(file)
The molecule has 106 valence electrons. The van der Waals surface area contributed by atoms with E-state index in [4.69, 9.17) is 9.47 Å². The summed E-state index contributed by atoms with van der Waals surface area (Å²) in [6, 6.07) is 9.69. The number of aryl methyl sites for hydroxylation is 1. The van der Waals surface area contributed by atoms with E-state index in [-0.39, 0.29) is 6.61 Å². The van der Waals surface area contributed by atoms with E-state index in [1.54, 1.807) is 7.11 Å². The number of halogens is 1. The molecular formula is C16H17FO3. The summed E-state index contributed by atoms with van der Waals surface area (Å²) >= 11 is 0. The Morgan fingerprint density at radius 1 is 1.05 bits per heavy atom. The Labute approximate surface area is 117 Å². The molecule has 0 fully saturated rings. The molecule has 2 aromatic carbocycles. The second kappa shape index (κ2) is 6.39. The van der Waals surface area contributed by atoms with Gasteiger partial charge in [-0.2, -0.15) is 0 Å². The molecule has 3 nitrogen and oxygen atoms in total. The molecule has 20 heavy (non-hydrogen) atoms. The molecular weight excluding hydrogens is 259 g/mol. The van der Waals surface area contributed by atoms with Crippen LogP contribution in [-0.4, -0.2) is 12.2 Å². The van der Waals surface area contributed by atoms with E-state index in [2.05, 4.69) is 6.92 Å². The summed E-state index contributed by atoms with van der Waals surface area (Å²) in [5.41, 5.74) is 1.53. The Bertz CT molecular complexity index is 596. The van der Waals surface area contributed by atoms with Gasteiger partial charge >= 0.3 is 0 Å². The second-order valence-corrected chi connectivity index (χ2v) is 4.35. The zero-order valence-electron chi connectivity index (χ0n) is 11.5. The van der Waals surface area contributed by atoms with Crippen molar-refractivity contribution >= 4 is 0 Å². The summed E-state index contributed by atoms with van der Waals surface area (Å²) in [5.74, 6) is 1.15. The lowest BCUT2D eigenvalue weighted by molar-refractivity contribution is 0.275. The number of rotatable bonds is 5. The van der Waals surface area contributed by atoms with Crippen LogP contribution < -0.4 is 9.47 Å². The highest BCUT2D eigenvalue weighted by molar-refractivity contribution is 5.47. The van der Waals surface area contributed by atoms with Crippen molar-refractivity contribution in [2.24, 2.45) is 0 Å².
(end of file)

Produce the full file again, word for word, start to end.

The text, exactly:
The molecule has 106 valence electrons. The van der Waals surface area contributed by atoms with E-state index in [4.69, 9.17) is 9.47 Å². The summed E-state index contributed by atoms with van der Waals surface area (Å²) in [6, 6.07) is 9.69. The number of aryl methyl sites for hydroxylation is 1. The van der Waals surface area contributed by atoms with E-state index in [-0.39, 0.29) is 6.61 Å². The van der Waals surface area contributed by atoms with E-state index in [1.54, 1.807) is 7.11 Å². The number of halogens is 1. The molecular formula is C16H17FO3. The summed E-state index contributed by atoms with van der Waals surface area (Å²) >= 11 is 0. The Morgan fingerprint density at radius 1 is 1.05 bits per heavy atom. The Labute approximate surface area is 117 Å². The molecule has 0 fully saturated rings. The molecule has 2 aromatic carbocycles. The second kappa shape index (κ2) is 6.39. The van der Waals surface area contributed by atoms with Gasteiger partial charge in [-0.2, -0.15) is 0 Å². The molecule has 3 nitrogen and oxygen atoms in total. The molecule has 20 heavy (non-hydrogen) atoms. The molecular weight excluding hydrogens is 259 g/mol. The van der Waals surface area contributed by atoms with Crippen LogP contribution in [-0.4, -0.2) is 12.2 Å². The van der Waals surface area contributed by atoms with E-state index in [2.05, 4.69) is 6.92 Å². The summed E-state index contributed by atoms with van der Waals surface area (Å²) in [5.41, 5.74) is 1.53. The Bertz CT molecular complexity index is 596. The van der Waals surface area contributed by atoms with Gasteiger partial charge >= 0.3 is 0 Å². The second-order valence-corrected chi connectivity index (χ2v) is 4.35. The zero-order valence-electron chi connectivity index (χ0n) is 11.5. The van der Waals surface area contributed by atoms with Crippen molar-refractivity contribution >= 4 is 0 Å². The summed E-state index contributed by atoms with van der Waals surface area (Å²) in [5.74, 6) is 1.15. The lowest BCUT2D eigenvalue weighted by molar-refractivity contribution is 0.275. The number of rotatable bonds is 5. The van der Waals surface area contributed by atoms with Crippen LogP contribution < -0.4 is 9.47 Å². The highest BCUT2D eigenvalue weighted by molar-refractivity contribution is 5.47. The van der Waals surface area contributed by atoms with Crippen molar-refractivity contribution in [2.24, 2.45) is 0 Å².